Among a seemingly endless set of over-hyped AI solutions, HPE InfoSight is delivering remarkable results and significantly enriching the customer experience. The solution has reduced support incidents across more than 50,000 connected HPE 3PAR storage systems by 85%, while lowering operating expenses by nearly 80%. With its unmatched track record, HPE InfoSight has become the leader in AI-driven operations for the Hybrid Cloud and an essential asset for HPE 3PAR customers.

Now InfoSight technology is being incorporated into a new solution at the edge, which is enabling HPE 3PAR customers to better understand, anticipate and improve array performance. As we’ll see, HPE Performance Insights for 3PAR Storage takes an innovative approach to helping IT managers track storage performance and deliver it when and where it’s needed most, based on the power and intelligence of InfoSight’s AI and machine learning technologies.

Publish date: 11/30/18
Free Reports / Profile

HPE InfoSight: Cross-stack Analytics

Accurate and action-oriented predictive analytics have long been the Holy Grail of IT management. Predictive analytics that bring together large amounts of real-time data with powerful analytical capabilities have the potential to provide IT managers with real-time, data-driven insights into the health and performance of their overall environment, enabling them to anticipate and remediate looming issues and optimize resource utilization. While these potential benefits have long been understood, it has only been recently that major innovations in cloud, Internet of Things (IoT), data science, and AI/machine learning have paved the way for predictive analytics to become a reality in the data center.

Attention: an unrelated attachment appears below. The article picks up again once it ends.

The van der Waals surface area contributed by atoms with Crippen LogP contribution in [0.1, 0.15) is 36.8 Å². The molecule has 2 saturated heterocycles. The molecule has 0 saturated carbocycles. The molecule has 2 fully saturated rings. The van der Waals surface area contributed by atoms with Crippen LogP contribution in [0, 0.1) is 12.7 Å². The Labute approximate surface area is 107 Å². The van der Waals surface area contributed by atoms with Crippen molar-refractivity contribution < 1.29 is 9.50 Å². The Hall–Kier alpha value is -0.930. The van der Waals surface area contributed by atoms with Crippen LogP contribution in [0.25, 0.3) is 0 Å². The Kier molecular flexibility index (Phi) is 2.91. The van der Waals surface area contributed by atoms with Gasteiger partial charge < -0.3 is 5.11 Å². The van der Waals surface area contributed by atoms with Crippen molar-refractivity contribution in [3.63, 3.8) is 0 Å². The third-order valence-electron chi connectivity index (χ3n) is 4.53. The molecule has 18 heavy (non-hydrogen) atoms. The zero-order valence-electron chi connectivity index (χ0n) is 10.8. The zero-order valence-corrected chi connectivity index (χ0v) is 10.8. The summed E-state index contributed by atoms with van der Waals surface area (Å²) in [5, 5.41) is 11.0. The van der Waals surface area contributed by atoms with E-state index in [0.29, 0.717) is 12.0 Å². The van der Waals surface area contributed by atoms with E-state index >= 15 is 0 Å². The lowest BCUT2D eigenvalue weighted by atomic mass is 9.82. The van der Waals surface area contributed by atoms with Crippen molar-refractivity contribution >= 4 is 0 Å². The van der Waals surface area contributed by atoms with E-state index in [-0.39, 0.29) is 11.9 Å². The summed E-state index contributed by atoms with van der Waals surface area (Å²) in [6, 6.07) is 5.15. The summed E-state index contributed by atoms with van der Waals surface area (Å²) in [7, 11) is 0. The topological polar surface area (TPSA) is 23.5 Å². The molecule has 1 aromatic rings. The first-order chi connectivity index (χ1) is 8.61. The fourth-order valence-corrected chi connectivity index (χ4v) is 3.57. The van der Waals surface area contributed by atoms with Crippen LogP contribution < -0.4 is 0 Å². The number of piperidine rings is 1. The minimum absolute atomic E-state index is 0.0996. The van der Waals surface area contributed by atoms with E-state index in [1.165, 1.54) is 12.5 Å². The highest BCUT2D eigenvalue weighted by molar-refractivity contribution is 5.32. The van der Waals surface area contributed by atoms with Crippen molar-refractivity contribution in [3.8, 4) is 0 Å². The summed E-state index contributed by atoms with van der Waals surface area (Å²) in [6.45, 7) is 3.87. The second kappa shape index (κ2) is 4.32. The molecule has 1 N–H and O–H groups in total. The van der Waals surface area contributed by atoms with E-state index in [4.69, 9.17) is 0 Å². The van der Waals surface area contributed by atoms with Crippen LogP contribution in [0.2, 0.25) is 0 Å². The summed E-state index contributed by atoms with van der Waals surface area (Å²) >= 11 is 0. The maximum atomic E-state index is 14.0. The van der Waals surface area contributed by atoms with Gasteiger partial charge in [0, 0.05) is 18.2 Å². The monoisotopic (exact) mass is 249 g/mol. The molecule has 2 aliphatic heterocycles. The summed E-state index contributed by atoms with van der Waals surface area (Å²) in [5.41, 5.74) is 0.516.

The IoT now enables companies to collect and monitor real-time sensory or operational data at the edge—whether in online financial systems, retail locations, or on the factory floor. This raw data is typically streamed to the cloud, where it can be tabulated and analyzed. Powerful advances in edge-to-cloud networks and global learning capabilities make the cloud an optimal location for the analytics to take place. Informed by data science and increasingly driven by AI and machine learning technologies, these analytics can help IT managers to monitor key system metrics and understand how well specific infrastructure elements—such as servers or storage—are performing.